This paper introduces the research projects which were the result of initiatives taken by two professors that arose as part of the Sociology Department’s 25th anniversary in 1982. The research would focus upon inner-city lives in metropolitan Tokyo, especially the Ikebukuro district. One project aimed to explore and clarify the growth of black markets immediately after the Second World War. Their characteristics would be identified and documented. The other project dealt with the changes in local communities, and would later draw attention to the increase in “newcomers” from foreign lands. Since these investigations were so intensive and extensive, they have left behind a positive sociological trail in Japan. The former has become one the most influential surveys in black markets, and the latter is referred to pioneering fieldwork in Japan’s urban ethnicity. The College of Sociology does not undertake research with these exact topics, other projects targeting urban life and changes to metropolitan Tokyo still continue to be surveyed by our researchers.
Japan’s Pioneering Inner-City Research Conducted by the College of Sociology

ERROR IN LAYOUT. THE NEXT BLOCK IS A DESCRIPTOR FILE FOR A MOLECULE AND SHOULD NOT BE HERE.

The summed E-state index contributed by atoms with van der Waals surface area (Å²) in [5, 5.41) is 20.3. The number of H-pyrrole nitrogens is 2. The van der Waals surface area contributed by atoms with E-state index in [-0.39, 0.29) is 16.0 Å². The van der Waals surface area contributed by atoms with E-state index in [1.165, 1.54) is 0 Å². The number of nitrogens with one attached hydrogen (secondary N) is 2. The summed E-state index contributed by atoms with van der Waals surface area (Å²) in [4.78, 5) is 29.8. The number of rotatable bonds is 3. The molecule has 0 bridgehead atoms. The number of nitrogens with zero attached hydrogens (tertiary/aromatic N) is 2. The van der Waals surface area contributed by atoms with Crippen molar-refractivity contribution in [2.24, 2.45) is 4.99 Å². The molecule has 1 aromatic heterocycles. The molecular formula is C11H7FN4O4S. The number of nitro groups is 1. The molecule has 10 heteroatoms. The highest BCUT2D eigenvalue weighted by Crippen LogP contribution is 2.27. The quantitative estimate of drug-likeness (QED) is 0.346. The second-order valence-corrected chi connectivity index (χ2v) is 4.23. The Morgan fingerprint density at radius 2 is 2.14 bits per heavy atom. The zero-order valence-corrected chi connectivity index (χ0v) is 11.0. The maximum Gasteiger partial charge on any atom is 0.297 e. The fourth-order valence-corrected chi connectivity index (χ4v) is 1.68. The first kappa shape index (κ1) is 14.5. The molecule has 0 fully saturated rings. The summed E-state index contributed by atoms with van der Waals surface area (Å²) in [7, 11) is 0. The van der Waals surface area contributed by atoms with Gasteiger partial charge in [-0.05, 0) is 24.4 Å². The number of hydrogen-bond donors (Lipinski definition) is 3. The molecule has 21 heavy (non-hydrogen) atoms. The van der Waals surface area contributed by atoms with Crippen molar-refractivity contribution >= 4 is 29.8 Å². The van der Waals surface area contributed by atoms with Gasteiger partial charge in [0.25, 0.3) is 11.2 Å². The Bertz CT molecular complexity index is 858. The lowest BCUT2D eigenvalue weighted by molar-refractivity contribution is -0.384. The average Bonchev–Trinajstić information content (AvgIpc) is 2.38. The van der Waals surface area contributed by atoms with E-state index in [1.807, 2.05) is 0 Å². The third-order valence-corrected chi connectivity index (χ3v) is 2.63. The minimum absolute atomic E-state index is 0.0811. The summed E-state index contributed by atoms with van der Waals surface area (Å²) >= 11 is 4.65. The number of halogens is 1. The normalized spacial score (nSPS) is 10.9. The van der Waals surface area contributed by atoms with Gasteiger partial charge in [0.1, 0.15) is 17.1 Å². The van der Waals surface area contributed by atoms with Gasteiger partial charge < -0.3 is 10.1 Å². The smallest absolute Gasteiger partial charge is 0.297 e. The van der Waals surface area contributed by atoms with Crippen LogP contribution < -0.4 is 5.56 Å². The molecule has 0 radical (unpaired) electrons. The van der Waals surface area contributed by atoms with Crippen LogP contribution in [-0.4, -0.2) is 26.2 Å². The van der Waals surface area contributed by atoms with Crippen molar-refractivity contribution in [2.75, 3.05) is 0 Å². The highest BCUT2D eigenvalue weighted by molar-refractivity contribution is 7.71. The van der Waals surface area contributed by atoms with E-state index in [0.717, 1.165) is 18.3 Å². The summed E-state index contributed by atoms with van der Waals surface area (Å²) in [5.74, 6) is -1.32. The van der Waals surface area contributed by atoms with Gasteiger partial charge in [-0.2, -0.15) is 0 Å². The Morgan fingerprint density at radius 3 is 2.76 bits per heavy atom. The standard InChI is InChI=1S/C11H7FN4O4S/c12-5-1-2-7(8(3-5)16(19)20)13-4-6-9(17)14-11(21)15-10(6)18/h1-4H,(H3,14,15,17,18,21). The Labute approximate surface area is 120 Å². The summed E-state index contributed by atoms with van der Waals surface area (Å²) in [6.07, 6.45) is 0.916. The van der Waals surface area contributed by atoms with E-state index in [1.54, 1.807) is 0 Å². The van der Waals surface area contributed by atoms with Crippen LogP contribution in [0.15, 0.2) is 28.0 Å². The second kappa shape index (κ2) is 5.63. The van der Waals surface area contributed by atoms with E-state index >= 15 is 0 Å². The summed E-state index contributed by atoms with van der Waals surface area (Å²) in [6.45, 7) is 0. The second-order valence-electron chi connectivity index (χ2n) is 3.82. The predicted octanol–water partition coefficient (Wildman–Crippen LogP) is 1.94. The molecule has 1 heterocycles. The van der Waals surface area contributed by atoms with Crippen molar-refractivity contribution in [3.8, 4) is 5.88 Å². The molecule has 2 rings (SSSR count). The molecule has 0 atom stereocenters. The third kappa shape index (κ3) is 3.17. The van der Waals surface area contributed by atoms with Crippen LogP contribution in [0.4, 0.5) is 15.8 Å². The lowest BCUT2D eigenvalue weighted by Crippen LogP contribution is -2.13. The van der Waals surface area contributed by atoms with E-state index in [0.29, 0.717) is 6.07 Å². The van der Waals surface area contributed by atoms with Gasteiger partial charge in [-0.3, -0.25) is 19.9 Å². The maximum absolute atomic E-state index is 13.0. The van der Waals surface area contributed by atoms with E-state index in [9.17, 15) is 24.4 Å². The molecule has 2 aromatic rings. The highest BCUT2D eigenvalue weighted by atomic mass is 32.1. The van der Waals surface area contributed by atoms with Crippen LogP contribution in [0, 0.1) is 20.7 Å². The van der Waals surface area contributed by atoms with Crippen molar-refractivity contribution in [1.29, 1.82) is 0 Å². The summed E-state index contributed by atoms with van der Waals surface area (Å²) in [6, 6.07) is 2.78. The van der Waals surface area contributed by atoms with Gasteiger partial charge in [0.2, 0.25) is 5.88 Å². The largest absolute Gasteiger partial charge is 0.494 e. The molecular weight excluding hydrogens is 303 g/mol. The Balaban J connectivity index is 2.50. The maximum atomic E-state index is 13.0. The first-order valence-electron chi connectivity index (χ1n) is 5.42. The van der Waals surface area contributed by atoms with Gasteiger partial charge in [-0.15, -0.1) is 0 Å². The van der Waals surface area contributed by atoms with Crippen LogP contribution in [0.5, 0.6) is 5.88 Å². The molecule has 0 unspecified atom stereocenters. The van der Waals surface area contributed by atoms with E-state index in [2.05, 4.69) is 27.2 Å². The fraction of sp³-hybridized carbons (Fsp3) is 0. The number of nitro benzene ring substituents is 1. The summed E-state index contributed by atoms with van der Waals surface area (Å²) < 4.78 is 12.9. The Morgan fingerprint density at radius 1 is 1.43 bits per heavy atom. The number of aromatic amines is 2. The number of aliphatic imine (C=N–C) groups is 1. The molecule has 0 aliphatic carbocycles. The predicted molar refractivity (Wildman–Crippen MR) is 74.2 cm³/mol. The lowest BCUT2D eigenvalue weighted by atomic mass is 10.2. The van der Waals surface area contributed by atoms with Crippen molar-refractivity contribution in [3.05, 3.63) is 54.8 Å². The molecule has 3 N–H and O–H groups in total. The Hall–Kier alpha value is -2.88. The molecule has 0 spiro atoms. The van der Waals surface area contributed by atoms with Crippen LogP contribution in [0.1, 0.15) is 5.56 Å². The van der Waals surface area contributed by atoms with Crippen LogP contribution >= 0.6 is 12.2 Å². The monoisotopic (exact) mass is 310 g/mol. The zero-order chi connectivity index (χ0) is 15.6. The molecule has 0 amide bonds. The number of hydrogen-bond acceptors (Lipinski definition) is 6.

This paper proposes to introduce two research projects which have been organized as part of the 25th anniversary celebrations of the founding of the College of Sociology in Rikkyo University. Back in 1982, the stimulus came from a few scholars who conducted distinctively sociological research projects: One was concerned with studies about the contemporary local community and the other was a historical survey of the black markets which had been manifest in various places immediately after the second world war. These two research projects were separately coordinated by faculty members of what became the College of Sociology, Rikkyo University. But eventually they became linked because of their focus upon the inner city areas of metropolitan Tokyo. These projects continue to this day to have a significant impact upon other fields of sociological research.